"But instead," continued Bubba "Tasha was the one who was made to do the fetching and carrying. Tasha had to wash the clothes. Tasha had to carry messages to the captain about the heat, and the way that nasty dragon-girl's meals were cooked" "What was her name?" growled Michal, angrily. "I would have made her behave properly!" and he looked very fierce and strong.

"Now, that is the strangest thing," replied Anna. "As soon as the ship left the old country, that nasty dragon-girl made Tasha listen to the most terrible things you could imagine. She said that Tasha should be called 'dusty girl' from now on. She said that she was taking Tasha's name for herself, that she herself was going to visit the very important man in Yuzhem, instead of 'dusty girl'; yes, and even marry him, if she so pleased. Tasha was not a real princess any longer; she had spent too much time on the farm and was only fit for farm work. When Tasha started to object, the dragon-girl showed her the needle that she kept in a little wooden case around her neck. She said that the needle was poisoned, and that she would stick it into Tasha if she did not agree to go along with the story.... Now, Taysia, stop sobbing. It all comes out in the end, just wait....

Tasha didn't know what to do, and she spent many hours, staring unhappily out to the endless horizons in search of an answer, when the new 'Tasha' was resting. But no answer seemed to come. However the sea captain, who was wonderfully kind and generous, had noticed poor Tasha's unhappiness, and one day he ventured to speak to her.... For Tasha, these were the first kind words she had heard since leaving the old country, and she burst into floods of tears.

Slowly, as the days went by, the sea captain heard more and more of her story.... 'and do you really want to be a princess and marry an important man in Yuzhem?' asked the sea-captain one day. 'No of course not!' cried Tasha. 'All I know now is the farm, and to cook, and to clean, and to be a good helper with the work. I would not know how to behave with an important man. I would not feel at home!' 'But weren't you a princess yourself, once?' asked the sea-captain, gently. 'I had three beautiful older sisters to be the princesses!' wailed Tasha. 'I had a brother who was going to grow up and be Tsar!' and she stopped, aghast, her hands clasped over her mouth.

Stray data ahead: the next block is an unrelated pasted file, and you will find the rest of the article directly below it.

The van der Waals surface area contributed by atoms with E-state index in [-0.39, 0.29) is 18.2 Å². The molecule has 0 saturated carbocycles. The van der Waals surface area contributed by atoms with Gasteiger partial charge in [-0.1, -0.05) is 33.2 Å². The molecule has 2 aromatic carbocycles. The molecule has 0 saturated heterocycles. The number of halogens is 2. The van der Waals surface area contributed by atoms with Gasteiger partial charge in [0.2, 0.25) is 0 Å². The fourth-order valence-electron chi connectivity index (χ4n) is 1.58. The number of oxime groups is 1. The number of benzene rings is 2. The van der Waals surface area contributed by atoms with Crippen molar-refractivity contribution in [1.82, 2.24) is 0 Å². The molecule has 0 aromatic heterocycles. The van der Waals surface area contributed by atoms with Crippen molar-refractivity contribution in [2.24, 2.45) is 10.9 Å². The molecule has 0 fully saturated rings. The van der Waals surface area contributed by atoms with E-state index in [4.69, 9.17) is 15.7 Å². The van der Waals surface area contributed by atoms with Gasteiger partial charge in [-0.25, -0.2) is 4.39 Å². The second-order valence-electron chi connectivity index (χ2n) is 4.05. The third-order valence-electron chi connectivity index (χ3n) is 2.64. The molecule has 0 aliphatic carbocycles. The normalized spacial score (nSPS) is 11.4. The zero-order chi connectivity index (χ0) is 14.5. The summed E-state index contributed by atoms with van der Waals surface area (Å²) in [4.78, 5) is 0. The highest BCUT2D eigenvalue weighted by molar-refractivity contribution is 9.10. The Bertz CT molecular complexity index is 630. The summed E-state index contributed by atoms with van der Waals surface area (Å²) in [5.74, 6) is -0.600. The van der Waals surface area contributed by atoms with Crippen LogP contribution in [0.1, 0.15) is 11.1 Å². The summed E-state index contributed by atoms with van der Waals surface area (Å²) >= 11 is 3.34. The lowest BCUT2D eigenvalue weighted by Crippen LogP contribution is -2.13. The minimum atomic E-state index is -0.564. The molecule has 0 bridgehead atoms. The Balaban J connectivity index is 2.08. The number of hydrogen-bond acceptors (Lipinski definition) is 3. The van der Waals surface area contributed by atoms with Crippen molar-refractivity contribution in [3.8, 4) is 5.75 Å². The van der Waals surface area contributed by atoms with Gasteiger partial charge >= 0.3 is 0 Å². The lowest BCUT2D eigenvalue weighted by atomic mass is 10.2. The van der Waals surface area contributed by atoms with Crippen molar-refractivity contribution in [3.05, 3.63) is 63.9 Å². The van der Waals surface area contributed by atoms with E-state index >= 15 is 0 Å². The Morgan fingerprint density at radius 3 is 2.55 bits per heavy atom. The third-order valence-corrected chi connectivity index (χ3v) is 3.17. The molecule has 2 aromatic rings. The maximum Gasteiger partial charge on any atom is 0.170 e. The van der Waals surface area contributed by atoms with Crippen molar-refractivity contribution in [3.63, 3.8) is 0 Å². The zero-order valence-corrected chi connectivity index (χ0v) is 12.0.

The sea captain gently touched her arm. 'I thought it would be something like that,' he said quietly. 'Your secret is safe with me.' "What secret?" interrupted Taysia. "She was the missing princess, silly," snorted Michal. "That sea-captain could have turned her over to the leaders of the revolution, and she would have been killed, just like the rest of her family!" "Just for being a princess?" screeched Taysia "Oh, that's just too horrible! What happened next, Bubba-la?"

"Well, it wasn't too long before the ship reached Yuzhem," continued the old lady. In the confusion of disembarking, the new Tasha - the new Anastasia, I should say - didn't notice when the sea-captain didn't send her 'dusty-girl' messenger back to her. Instead, he quietly spirited our heroine away from the docks, without a soul being the wiser. He was a very kind and courageous man.

And that is the story of how Tasha escaped the dragon, and of how 'Princess Anastasia' arrived in Yuzhem without any attendants or companions. She made up for that later, of course." "And the missing princess went missing again," breathed Taysia, afire with the joy of the idea. "Can we have some more of the story tomorrow, Bubba?" "But of course," replied the little old lady. "Time for bed, now!" She handed sleeping Ishi into maternal arms for conveying to bed. At the door, Michal turned. "Your husband was a sea-captain, wasn't he, Bubba?" he asked. "Oh, Michal," laughed the old lady "my husband sailed a fishing boat for his living! We had a poor farm by the sea, and my husband's catch helped us to eat and to earn enough money to live!" chuckling, she stooped to rake over the coals in the fireplace. But Michal's eyes were thoughtful as he left the room, and his mother was angry when she returned to it.

"I don't think you should be telling this tale to the children!" she whispered, angrily. "Oh, Anneke, my child, your children need stories as much as you ever did. And you must admit, I can tell some very good stories, can't I?" still chuckling, the old lady eased herself back into the rocking chair, to watch the embers die down a little before she went to bed herself.


The next chapter...